Full disclosure: about a week ago, I was sent a free copy of Dragon Age: Origins for XBox 360 in the mail. I was already anxious to try out the game, so you can imagine how thrilled I was.
At the time of this writing, I’ve played five of the six origin stories, and gotten fairly far on a few of them (well, it feels far, anyway). I’m not through with the game by any means, but I feel I’ve gotten enough of a taste to begin to review.
First, the stories. The last fantasy RPG game I can remember playing for XBox was Oblivion – which, sadly, had a tendency to put me to sleep. Not so with DAO – even when I’m observing friends play I find myself completely absorbed in the plot, which was a pleasant surprise. Even though I knew this was supposed to be an “adult” game – I had seen the goriest trailers – I still gasped aloud the first time violence entered the picture.
That’s something of a trend with this game. After playing one or two origin stories, you can guess what events must take place in order to put your character where it needs to be – but even if certain elements of the story are predictable, they are no less entertaining. Conversely, there were quests in which I was certain I knew what would happen – and was floored when it took a twist I was not expecting.
The controls are something of a contradiction. When I first took up the 360 controller, I felt that certain elements were counterintuitive – figuring out how to enlarge the mini-map took me much longer than it needed to. However, it had been a long time since I’d played a 360 game that didn’t require a guitar or drums, so it might simply be that it was counterintuitive for me.
In contrast, I was apprehensive about the difficulty of the battle system, but it was surprisingly fun and simple. I’ve been told by friends that you can get as in-depth as you want in controlling the members of your party, but I am content, at this point, to let fighting be as automatic as possible.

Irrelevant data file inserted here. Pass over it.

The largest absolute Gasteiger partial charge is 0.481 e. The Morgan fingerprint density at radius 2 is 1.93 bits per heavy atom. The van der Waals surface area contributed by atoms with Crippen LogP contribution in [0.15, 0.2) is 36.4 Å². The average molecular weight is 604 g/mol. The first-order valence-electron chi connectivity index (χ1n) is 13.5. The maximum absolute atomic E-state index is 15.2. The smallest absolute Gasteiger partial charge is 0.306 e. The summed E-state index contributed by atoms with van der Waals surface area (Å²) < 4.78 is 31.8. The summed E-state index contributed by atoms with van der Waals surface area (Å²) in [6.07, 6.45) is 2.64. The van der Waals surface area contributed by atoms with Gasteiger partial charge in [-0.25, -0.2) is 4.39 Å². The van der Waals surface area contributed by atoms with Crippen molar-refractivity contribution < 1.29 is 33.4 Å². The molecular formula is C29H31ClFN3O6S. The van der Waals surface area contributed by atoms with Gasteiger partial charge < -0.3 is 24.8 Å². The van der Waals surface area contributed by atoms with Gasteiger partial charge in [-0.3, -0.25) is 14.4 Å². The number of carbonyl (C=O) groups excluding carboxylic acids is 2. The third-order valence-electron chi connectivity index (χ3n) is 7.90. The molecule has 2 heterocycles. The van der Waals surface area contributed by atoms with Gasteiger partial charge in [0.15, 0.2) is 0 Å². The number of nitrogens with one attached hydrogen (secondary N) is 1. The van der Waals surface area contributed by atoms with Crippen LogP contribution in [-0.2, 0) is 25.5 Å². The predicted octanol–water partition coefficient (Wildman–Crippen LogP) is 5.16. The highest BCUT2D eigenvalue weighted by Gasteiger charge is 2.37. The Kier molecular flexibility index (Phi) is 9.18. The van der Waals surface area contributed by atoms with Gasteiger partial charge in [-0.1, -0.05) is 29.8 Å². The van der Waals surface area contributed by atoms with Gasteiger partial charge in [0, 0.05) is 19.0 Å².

One friend felt that the fights themselves were inconsistent – that they either felt too easy or nearly impossible. I’m willing to agree with that statement, except to say that “too easy” feels “just right” for me.
The graphics are a definite step up – visually, there’s less of a difference between when you’re controlling your character and when you walk into a conversation scene, making for a more seamless experience. And the creepy deadeye look is indeed lessened here, as I’d hoped. I also noticed that several different art styles are used throughout the game, adding to a sense of history, a more developed world.
The “romance” aspect has been a bit of a letdown. Only one of my characters has earned a kiss – and then when that happened, I felt embarrassed! I think I’ll leave the romance plots for chick flicks (and those novels that I occasionally read and then pretend I had mistaken it for fantasy).
The other adult factor, the blood, is all-too present, and at first it’s a little bit of a shock. I soon grew used to my characters being covered in blood, though – all in a day’s battle.
All in all, I’d say that even though I was intrigued by the idea of Dragon Age: Origins, I was unprepared for how drawn in and entertained I’d actually be. I think I was expecting something more along the lines of God of War – lots of blood, fun killing things, but not much more. Instead, I found a storyline that, for the most part, moves along at a decent pace and keeps me playing – which is a nice surprise.
I was also unprepared for how addictive this game would be – in recent years I’ve been the sort of person who enjoys games that can be played for a few hours, left for a few months, and played a little bit more (unless it’s WoW). I don’t think I’ve been this drawn in to a console game since the Kingdom Hearts franchise.
Dragon Age: Origins is definitely worth a look – if I had rented mine, I wouldn’t have wanted to give it back.